‘I was the target’ — claims cop accused of killing Eldos teen

Caylene Whiteboy, one of three ex-police officers accused of murdering 16-year-old  Nathaniel Julies in August 2020, has told the court that she believes she might have been the target on the night in question. 
Whiteboy delivered this testimony during cross-examination by Advocate Mandla Mnyantheli, who represents accused two in the matter.
Julies, who was suffering from Down syndrome, was shot and killed outside his home in Eldorado Park, Soweto.
The matter will run for three days this week between April 17, 18 and 19 at the Johannesburg High Court sitting in Palm Ridge.
Defence to close arguments on Thursday
The defence will close their cross-examination on Thursday.
Whiteboy detailed an incident that dated back to 10 days before she was caught in what she describes as a “set up”.
“We were assigned to check factories. And in one of these factories was abandoned. There  we found six people dealing in illicit cigarettes worth millions of rands. I wanted to arrest the six people there, and the rest of the officers wanted to profit from it [instead]. Ten days later, we were at Hillbrow flats and I was told to get out of the police van in the dark. This is why I believe that it was a set-up. I was supposed to die.”
Mnyantheli reprimanded Whiteboy, saying the court room was not a beer hall.
Mnyantheli said: “You must remember that we are not in a tavern. Your response gives me the impression that you are running away from taking responsibility. [You are] blame shifting and trying to put the weight on Ndyalvane.”
Accused implicated colleagues with known criminals
In a charged-up response, Whiteboy said that she does not care who the truth implicates; she just wants justice.
“I am not playing here. This is my life that I am fighting for,” she said.
Judge Cassim Moosa stepped in and requested that Mnyantheli allow Whiteboy to unpack her responses as she understood them.
Simon Ndyalvane and Vorster Netshiongolo sat in the dock, shaking their heads while Whiteboy responded to cross-examination.
Whiteboy made a scenario before the court. She stated that if a chef had to poison food and a waiter served a customer and died, why must the waiter be held responsible.
“Take this matter back to the commander on the day. Why was I not allowed to go sign out my police firearm? Why was Ndyalvane allowed by the station to sign out that unlicensed firearm? And why was the gun loaded with green ammunition that I have never used,” Whiteboy questioned.
Whiteboy told the court that she had no idea who Nathaniel Julies was. But she knew the men who spoke to Ndyalvane on the night in question.
She claims to have been set up to hide colleagues’ own activities
She alleged that these men were runners for a drug dealer.
“I know these boys because they we went to school together. The corner they were standing on is where drugs are dealt. I know them personally, and I don’t know Nathaniel Julies. And I did not know he was a 406 [a child with disabilities].”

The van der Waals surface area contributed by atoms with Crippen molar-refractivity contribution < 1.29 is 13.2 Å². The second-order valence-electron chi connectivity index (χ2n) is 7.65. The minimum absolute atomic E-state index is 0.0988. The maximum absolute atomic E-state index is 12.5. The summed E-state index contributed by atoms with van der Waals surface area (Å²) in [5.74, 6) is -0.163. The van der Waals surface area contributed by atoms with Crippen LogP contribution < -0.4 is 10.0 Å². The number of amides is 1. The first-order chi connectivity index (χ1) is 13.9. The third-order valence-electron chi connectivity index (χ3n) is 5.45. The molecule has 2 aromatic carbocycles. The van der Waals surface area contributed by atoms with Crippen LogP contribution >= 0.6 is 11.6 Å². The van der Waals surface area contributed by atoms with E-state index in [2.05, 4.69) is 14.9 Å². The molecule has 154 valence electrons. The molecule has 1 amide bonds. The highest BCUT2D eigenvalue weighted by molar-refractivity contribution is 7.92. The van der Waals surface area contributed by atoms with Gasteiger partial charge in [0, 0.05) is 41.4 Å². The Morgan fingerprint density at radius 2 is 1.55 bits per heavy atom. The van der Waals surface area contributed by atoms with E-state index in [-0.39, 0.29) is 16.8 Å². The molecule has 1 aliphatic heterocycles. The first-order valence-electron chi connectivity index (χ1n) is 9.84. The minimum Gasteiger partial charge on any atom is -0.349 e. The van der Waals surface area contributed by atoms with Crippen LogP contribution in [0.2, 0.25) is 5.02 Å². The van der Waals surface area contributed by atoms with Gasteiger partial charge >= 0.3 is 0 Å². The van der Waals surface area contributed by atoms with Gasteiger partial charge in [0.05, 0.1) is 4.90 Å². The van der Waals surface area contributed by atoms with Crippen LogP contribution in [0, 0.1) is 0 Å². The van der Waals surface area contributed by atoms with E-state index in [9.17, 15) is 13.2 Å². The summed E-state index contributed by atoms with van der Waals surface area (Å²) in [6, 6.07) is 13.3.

In a calm response after consultation with his client Simon Ndyalvane, Mnyantheli said: “Ndyalvane collected money that he borrowed to someone. And on that night the person came to pay him the money he was owed.”
Whiteboy said firmly that she knows the men and Ndyalvane took money from a drug dealer’s runners.
Mnyantheli told the court the intent of his client [Ndyalvane] was to protect the “new recruit” [Whiteboy] in order to keep her job.
Accused colleagues of conspiring against her
Whiteboy dismissed Mnyantheli, stating that if they wanted to protect her, why did all seven other officers conspire against her.
“I went to my sister’s flat in Kliptown. Because I wanted to stay away from Ndyalvane. He threatened me. I put the phone on loud speaker when he did this,” Whiteboy said.
Whiteboy admits that she did pull the trigger and made sure to tell her grandmother the truth when she got home.
“I told my grandmother that someone died. I told her everything, I was shaking. By then I was crying and traumatised and took sleeping tablets. And I did not know what to do. My grandmother told the entire family what had happened. Nobody advised me on how to cover up. My grandmother told me to just tell the truth,” Whiteboy said as she recalled the night of August 26, 2020.
Mnyantheli brought before the court that Whiteboy passed her shooting training with flying colours. He reminded the court that her trainer told the court that she was the best shooter of the group.

“Yes I am a good shooter. But I aim with my right hand and not my left hand. I was instructed to shoot out of Ndyalvane’s window as I refused to get out and shoot,” Whiteboy said in her defence.


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